Yes, it's been over three months since my last blog post. "What have you been doing?" I hear you (the hypothetical reader) ask. Well... well I'll tell you.
Having left my previous permanent position in January, I decided the time was right for a career break. Having been inspired to take a career break some six years ago, I knew how rejuvenating time off work can be and how reinvigorating it is when you finally have some time to pick and choose what it is you want to do and, more importantly, how. Indeed, last time I took a career break I ended up founding a company which - while not successful enough to prevent me having to return to employment - was massively educational, incredibly liberating and a whole lot of fun.
However, my motivations for this career break are vastly different to those of six years ago. At that time I had just emerged from a somewhat turbulent relationship and was looking to - sorry for the cliché - "re-find" myself; this time I am in a stable and happy relationship with my partner who last year gave birth to our little baby girl. And while, six years ago, I could - and was happy to - survive on very meagre savings, I am now lucky enough to be in a position where financial pressures are not an issue, at least in the short-term. Finally, while I had very little idea of what I was going to do during my last career break (which itself was extremely liberating in that you are suddenly open to being able to say "yes" to pretty much anything) this time I have a much more developed concept of how I want to use this opportunity.
While my motivations and desires for the coming months will be the subject of future blog posts, I have started putting together a public Trello board of ideas/projects I want to undertake. It's just a start and by no means comprehensive but I thought some transparency around my ideas and goals (not to mention progress!) would be good for me.
For now though I want to share what I've been doing - and why there have been no blog posts - for the last three months. You see, a primary motivation for taking time out of my career now was to spend time with my young family and maximise the use of my partner's remaining maternity leave. To this end, shortly after leaving my previous job, my partner and I decided to take our baby on a road trip around Europe.
The timing really couldn't have been better; my partner still had a few months of maternity leave remaining, the baby was still happy to have long naps in the back of the car whenever we drove anywhere and I was still keen on buying a day-van (it's been a thing with me for a while now). So in February we started planning and looking for a motor that could comfortably cart the three of us around Europe and by mid March we'd bought an imported Nissan Elgrand E51 Ryder Autech.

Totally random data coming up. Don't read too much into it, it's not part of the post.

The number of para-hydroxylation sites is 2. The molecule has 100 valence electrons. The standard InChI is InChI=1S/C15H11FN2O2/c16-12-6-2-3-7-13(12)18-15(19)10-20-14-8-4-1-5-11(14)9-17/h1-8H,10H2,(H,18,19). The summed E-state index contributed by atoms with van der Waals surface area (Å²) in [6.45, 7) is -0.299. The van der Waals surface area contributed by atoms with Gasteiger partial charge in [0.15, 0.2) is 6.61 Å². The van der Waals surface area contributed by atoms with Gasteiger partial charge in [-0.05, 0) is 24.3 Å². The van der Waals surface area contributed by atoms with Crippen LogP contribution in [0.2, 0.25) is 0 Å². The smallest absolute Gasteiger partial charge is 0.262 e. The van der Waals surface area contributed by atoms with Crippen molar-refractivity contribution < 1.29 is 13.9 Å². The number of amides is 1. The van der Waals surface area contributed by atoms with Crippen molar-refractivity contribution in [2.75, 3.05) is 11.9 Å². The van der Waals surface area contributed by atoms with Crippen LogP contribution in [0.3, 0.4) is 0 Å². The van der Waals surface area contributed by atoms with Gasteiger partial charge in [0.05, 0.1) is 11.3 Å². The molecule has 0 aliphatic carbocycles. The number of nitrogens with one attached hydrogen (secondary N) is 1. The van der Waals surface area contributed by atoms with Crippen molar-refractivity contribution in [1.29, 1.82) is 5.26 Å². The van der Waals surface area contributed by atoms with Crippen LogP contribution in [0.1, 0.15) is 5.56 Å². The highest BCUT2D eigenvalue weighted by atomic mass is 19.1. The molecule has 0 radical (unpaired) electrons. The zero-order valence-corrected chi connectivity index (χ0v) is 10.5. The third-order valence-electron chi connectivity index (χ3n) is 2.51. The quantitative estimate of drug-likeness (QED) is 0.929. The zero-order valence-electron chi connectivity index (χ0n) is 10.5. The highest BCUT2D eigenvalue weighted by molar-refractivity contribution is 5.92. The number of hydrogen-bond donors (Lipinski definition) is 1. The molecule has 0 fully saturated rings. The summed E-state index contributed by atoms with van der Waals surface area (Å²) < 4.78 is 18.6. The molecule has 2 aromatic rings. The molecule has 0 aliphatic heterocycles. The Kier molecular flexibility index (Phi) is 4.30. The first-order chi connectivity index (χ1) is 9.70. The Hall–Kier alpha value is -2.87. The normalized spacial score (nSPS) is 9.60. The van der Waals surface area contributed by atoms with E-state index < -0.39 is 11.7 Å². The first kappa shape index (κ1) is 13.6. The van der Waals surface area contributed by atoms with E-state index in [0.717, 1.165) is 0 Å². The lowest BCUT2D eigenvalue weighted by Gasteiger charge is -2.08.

Now the Elgrand is an MPV and not a campervan (a mostly pragmatic decision based on the fact we could use it on a daily basis after the trip and only a little bit due to "love at first drive") so there was a lot of work to do in order to prepare it for such a long journey. Therefore, between March and May, I researched, built and installed a bunch of modifications for the Elgrand to support us on our adventure. This included a custom built leisure battery / charging system enclosure, custom built frame to mount the electrical systems and luggage, routing of cabling around the Elgrand and several internal modifications for enhancing the navigation / ICE systems.
I documented these modifications on the Elgrand Owners Club website. This site proved invaluable in terms of information about working on the Elgrand and I wanted to give something back to the active and very helpful community there. Due to limitations in the website's forum, the details had to be split across five posts which - if you're interested - can be found here: Part I, Part II, Part III, Part IV, Part V. After just a couple of days these posts have already garnered significant praise and numerous follow on questions so I feel pretty good about having spent the time writing these posts.
As an aside, it occurred to me that this work could almost have been a case-study in Agile development. Not being a carpenter or mechanic and my work on cars to date having been pretty much limited to topping up the oil, I started this project from an absolute level of maximum ignorance. Fortunately as both a stake holder and engineer, it was easy to outline use-cases for the work which, while I didn't actually document them at the time, would have included some choice ones such as: